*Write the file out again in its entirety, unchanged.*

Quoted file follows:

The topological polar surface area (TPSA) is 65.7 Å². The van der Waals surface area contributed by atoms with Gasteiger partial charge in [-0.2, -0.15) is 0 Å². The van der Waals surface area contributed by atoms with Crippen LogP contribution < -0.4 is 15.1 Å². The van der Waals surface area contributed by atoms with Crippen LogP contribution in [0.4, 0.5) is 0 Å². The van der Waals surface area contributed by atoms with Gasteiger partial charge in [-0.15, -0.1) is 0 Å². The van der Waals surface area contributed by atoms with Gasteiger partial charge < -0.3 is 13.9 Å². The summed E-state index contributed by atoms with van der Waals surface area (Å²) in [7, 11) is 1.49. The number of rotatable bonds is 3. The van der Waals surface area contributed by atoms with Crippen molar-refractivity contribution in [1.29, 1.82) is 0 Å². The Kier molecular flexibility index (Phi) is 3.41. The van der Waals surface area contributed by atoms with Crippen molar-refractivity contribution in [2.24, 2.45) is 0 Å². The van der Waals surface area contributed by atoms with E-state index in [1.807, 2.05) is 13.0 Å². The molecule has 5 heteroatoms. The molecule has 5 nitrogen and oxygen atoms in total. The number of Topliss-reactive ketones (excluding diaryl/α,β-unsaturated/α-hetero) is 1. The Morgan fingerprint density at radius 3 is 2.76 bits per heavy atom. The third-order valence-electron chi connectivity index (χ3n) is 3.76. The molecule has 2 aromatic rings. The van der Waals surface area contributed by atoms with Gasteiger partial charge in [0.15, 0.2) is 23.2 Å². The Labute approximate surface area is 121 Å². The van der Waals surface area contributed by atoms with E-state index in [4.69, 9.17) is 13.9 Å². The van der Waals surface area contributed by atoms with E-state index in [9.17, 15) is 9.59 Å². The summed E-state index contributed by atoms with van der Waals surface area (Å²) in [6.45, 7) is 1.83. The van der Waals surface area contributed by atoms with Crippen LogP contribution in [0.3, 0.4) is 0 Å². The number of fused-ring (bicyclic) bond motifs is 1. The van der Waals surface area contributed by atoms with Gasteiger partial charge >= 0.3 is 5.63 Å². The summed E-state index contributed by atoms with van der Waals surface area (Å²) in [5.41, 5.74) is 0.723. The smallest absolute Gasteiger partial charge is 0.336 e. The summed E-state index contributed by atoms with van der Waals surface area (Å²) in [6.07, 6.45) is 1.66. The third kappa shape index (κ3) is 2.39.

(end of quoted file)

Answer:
The topological polar surface area (TPSA) is 65.7 Å². The van der Waals surface area contributed by atoms with Gasteiger partial charge in [-0.2, -0.15) is 0 Å². The van der Waals surface area contributed by atoms with Crippen LogP contribution < -0.4 is 15.1 Å². The van der Waals surface area contributed by atoms with Crippen LogP contribution in [0.4, 0.5) is 0 Å². The van der Waals surface area contributed by atoms with Gasteiger partial charge in [-0.15, -0.1) is 0 Å². The van der Waals surface area contributed by atoms with Gasteiger partial charge < -0.3 is 13.9 Å². The summed E-state index contributed by atoms with van der Waals surface area (Å²) in [7, 11) is 1.49. The number of rotatable bonds is 3. The van der Waals surface area contributed by atoms with Crippen molar-refractivity contribution in [1.29, 1.82) is 0 Å². The Kier molecular flexibility index (Phi) is 3.41. The van der Waals surface area contributed by atoms with Crippen molar-refractivity contribution in [2.24, 2.45) is 0 Å². The van der Waals surface area contributed by atoms with E-state index in [1.807, 2.05) is 13.0 Å². The molecule has 5 heteroatoms. The molecule has 5 nitrogen and oxygen atoms in total. The number of Topliss-reactive ketones (excluding diaryl/α,β-unsaturated/α-hetero) is 1. The Morgan fingerprint density at radius 3 is 2.76 bits per heavy atom. The third-order valence-electron chi connectivity index (χ3n) is 3.76. The molecule has 2 aromatic rings. The van der Waals surface area contributed by atoms with Gasteiger partial charge in [0.15, 0.2) is 23.2 Å². The Labute approximate surface area is 121 Å². The van der Waals surface area contributed by atoms with E-state index in [4.69, 9.17) is 13.9 Å². The van der Waals surface area contributed by atoms with E-state index in [9.17, 15) is 9.59 Å². The summed E-state index contributed by atoms with van der Waals surface area (Å²) in [6.45, 7) is 1.83. The van der Waals surface area contributed by atoms with Crippen LogP contribution in [0.3, 0.4) is 0 Å². The number of fused-ring (bicyclic) bond motifs is 1. The van der Waals surface area contributed by atoms with Gasteiger partial charge >= 0.3 is 5.63 Å². The summed E-state index contributed by atoms with van der Waals surface area (Å²) in [5.41, 5.74) is 0.723. The smallest absolute Gasteiger partial charge is 0.336 e. The summed E-state index contributed by atoms with van der Waals surface area (Å²) in [6.07, 6.45) is 1.66. The third kappa shape index (κ3) is 2.39.